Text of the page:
Good morning :) I have some catching up to do.
It's 7AM right now. I'm at a family restaurant downloading stuff to watch while on the ferry to Tokyo. I found out that the Docomo USB dongle has a bandwidth cap that lies around 150kilobyte/second. If you download more than that, the speed will drop instantly and will only get back to normal by reconnecting. Rather evil if you consider that they advertise with speeds of up to 7.2mbps.
Yesterday morning I woke up and I could hardly move my legs, left and right. It seems that during the hike I tried to use my left leg less because it hurt a lot, so my right leg took the hit. Result: nasty muscle pain in both legs. Yay me. I've been trying to move as little as possible ever since returning from the hike two days ago, but some things are hard to avoid. Things like getting to the ferry terminal to catch the ferry to Tokyo, for example. You can imagine my happiness when I stepped on my bicycle, cycled around a bit, and felt no pain at all! It seems that I'm not using the muscles that I hurt during hiking while on my bicycle, making small circular movements that don't stress the legs a lot.
I was planning to return, but my other three buddies were planning to rent a car and travel around the island together. I did a lot of verbal translating while hanging out with them because Miro did not understand Japanese, and my Japanese buddies' English was not that great either, so communication was a bit of a problem. Renting a car turned out to be more expensive than they thought, so eventually they gave up and each went their own way. We split up and I got on the ferry back to Kagoshima, but not after getting a flat tire. The pump that I'm carrying with me and used to praise so much failed today, and couldn't get enough pressure in. Fortunately there was a bicycle rental shop nearby with a proper pump that I could use. At least I didn't puncture it this time.
Yakushima is one hell of a weird island! Did I mention that before? Even if I did, I really should emphasize this again. I have to admit that I was biased against Yakushima when I first arrived, for two reasons. The first reason is that everyone I met on my trip recommended Yakushima and said it was great. From past experience I generally know that I will be disappointed in such places. The second reason is that I've been to Yoron island, south of Yakushima. Yoron was a true tropical island with beautiful blue oceans and white beaches, and I had a great time there. It would be hard for Yakushima to live up to that experience, and when I first laid eyes on the coastline of Yakushima I was disappointed even more. It's just an island. It's just Japan. There's nothing special about it. There's the same towns, the same mountains in the background, the same ocean in the foreground. Plain. Boring.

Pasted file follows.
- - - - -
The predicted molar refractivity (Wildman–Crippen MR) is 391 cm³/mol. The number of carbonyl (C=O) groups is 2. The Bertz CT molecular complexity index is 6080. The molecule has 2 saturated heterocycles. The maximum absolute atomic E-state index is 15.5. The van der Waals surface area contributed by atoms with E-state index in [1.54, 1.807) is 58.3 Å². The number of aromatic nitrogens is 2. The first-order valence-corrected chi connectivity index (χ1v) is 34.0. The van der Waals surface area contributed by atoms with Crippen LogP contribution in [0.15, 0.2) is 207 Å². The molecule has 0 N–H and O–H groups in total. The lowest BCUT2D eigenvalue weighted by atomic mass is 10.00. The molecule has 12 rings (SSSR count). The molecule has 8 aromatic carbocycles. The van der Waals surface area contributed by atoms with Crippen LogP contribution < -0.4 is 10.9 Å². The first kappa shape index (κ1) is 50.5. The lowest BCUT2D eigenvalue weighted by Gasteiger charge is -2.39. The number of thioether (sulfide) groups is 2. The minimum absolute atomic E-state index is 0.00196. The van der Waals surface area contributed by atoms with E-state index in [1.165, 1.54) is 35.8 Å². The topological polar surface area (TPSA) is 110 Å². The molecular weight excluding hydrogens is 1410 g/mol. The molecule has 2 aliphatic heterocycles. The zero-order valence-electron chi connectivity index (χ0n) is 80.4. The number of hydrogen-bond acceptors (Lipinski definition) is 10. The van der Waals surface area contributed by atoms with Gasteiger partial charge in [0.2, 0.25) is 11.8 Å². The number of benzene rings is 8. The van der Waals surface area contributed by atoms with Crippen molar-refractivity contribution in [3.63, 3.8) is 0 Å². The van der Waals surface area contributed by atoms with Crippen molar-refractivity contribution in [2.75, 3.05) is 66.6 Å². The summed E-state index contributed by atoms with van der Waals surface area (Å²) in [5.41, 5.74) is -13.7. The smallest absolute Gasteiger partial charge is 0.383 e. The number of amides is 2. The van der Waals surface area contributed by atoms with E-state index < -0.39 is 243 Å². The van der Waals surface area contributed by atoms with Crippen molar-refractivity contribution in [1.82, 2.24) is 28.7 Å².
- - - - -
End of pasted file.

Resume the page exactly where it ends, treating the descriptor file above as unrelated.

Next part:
Well, until you get to know it. Yakushima has a lot of character, and it's definitely worth it to dig a little bit deeper to bring out its personality. For one thing, all the people on the island are crazy. Crazy, but not in a bad way. There's a lot of strange people wandering around, and the impression they gave off made me reluctant to talk to them. Like suspicious old weird guy who gave us a ride two days ago: his manner of speaking when you first meet him immediately makes you want to get as far away from him as possible, but after you get to know him better he turns out to be a nice guy, and quite easy to get along with. The same goes for the old guy we met in the park who didn't stop talking for two hours, but also offered us to stay at his place and drink some sake with him. I guess it's the way things are done in Yakushima. If you're used to cold-hearted Tokyo people who are always in a hurry then the island lifestyle is quite a change, and a welcome change it is too. The people are great, the nature is great, the experience is great. But the outside of the island is just like anywhere else in Japan.